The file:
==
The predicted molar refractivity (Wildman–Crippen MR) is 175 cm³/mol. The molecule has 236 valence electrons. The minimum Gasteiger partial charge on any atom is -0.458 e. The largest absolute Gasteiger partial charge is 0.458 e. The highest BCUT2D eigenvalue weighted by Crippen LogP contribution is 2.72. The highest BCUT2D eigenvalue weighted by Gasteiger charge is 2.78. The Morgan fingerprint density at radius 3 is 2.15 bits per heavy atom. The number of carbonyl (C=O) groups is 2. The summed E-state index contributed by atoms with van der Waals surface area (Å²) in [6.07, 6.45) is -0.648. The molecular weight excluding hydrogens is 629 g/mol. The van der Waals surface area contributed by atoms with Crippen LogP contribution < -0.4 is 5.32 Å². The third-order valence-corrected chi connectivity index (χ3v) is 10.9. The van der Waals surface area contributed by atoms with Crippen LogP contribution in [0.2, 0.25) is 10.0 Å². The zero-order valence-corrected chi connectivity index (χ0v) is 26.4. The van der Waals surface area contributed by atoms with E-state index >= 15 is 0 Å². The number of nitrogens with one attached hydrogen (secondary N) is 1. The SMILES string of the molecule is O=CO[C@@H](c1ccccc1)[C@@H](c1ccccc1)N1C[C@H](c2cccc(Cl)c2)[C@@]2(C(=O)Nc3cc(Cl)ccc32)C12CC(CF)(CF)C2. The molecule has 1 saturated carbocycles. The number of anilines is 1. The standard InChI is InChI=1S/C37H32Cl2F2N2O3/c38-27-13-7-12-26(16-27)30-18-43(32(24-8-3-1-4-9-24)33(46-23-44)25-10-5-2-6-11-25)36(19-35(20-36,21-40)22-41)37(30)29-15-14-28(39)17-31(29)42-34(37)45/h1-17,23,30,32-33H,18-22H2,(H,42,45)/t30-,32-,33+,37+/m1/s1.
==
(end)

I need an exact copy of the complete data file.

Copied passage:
The predicted molar refractivity (Wildman–Crippen MR) is 175 cm³/mol. The molecule has 236 valence electrons. The minimum Gasteiger partial charge on any atom is -0.458 e. The largest absolute Gasteiger partial charge is 0.458 e. The highest BCUT2D eigenvalue weighted by Crippen LogP contribution is 2.72. The highest BCUT2D eigenvalue weighted by Gasteiger charge is 2.78. The Morgan fingerprint density at radius 3 is 2.15 bits per heavy atom. The number of carbonyl (C=O) groups is 2. The summed E-state index contributed by atoms with van der Waals surface area (Å²) in [6.07, 6.45) is -0.648. The molecular weight excluding hydrogens is 629 g/mol. The van der Waals surface area contributed by atoms with Crippen LogP contribution < -0.4 is 5.32 Å². The third-order valence-corrected chi connectivity index (χ3v) is 10.9. The van der Waals surface area contributed by atoms with Crippen LogP contribution in [0.2, 0.25) is 10.0 Å². The zero-order valence-corrected chi connectivity index (χ0v) is 26.4. The van der Waals surface area contributed by atoms with E-state index >= 15 is 0 Å². The number of nitrogens with one attached hydrogen (secondary N) is 1. The SMILES string of the molecule is O=CO[C@@H](c1ccccc1)[C@@H](c1ccccc1)N1C[C@H](c2cccc(Cl)c2)[C@@]2(C(=O)Nc3cc(Cl)ccc32)C12CC(CF)(CF)C2. The molecule has 1 saturated carbocycles. The number of anilines is 1. The standard InChI is InChI=1S/C37H32Cl2F2N2O3/c38-27-13-7-12-26(16-27)30-18-43(32(24-8-3-1-4-9-24)33(46-23-44)25-10-5-2-6-11-25)36(19-35(20-36,21-40)22-41)37(30)29-15-14-28(39)17-31(29)42-34(37)45/h1-17,23,30,32-33H,18-22H2,(H,42,45)/t30-,32-,33+,37+/m1/s1.